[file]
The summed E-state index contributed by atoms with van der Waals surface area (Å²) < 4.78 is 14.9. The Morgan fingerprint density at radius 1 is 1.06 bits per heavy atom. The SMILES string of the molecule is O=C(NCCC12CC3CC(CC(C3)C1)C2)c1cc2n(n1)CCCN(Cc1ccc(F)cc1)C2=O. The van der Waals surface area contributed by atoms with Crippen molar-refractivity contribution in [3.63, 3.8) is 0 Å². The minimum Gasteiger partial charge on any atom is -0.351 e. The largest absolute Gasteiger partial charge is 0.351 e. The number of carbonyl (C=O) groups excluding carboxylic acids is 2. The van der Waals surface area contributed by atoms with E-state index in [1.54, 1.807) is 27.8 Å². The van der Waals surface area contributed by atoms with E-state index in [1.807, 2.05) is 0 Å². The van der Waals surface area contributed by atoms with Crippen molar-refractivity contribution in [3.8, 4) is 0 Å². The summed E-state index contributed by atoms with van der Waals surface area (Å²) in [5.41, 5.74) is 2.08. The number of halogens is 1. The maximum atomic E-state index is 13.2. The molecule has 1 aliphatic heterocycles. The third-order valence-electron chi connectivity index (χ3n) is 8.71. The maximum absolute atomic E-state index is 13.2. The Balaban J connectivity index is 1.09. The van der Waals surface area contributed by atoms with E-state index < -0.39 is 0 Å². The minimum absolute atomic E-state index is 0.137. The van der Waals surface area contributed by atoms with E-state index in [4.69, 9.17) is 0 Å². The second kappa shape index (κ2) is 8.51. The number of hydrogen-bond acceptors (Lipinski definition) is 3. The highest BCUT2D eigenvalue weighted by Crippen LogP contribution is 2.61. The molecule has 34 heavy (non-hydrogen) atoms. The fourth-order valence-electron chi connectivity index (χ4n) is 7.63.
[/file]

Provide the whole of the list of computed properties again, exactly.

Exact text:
The summed E-state index contributed by atoms with van der Waals surface area (Å²) < 4.78 is 14.9. The Morgan fingerprint density at radius 1 is 1.06 bits per heavy atom. The SMILES string of the molecule is O=C(NCCC12CC3CC(CC(C3)C1)C2)c1cc2n(n1)CCCN(Cc1ccc(F)cc1)C2=O. The van der Waals surface area contributed by atoms with Crippen molar-refractivity contribution in [3.63, 3.8) is 0 Å². The minimum Gasteiger partial charge on any atom is -0.351 e. The largest absolute Gasteiger partial charge is 0.351 e. The number of carbonyl (C=O) groups excluding carboxylic acids is 2. The van der Waals surface area contributed by atoms with E-state index in [1.54, 1.807) is 27.8 Å². The van der Waals surface area contributed by atoms with E-state index in [1.807, 2.05) is 0 Å². The van der Waals surface area contributed by atoms with Crippen molar-refractivity contribution in [3.8, 4) is 0 Å². The summed E-state index contributed by atoms with van der Waals surface area (Å²) in [5.41, 5.74) is 2.08. The number of halogens is 1. The maximum atomic E-state index is 13.2. The molecule has 1 aliphatic heterocycles. The third-order valence-electron chi connectivity index (χ3n) is 8.71. The maximum absolute atomic E-state index is 13.2. The Balaban J connectivity index is 1.09. The van der Waals surface area contributed by atoms with E-state index < -0.39 is 0 Å². The minimum absolute atomic E-state index is 0.137. The van der Waals surface area contributed by atoms with E-state index in [4.69, 9.17) is 0 Å². The second kappa shape index (κ2) is 8.51. The number of hydrogen-bond acceptors (Lipinski definition) is 3. The highest BCUT2D eigenvalue weighted by Crippen LogP contribution is 2.61. The molecule has 34 heavy (non-hydrogen) atoms. The fourth-order valence-electron chi connectivity index (χ4n) is 7.63.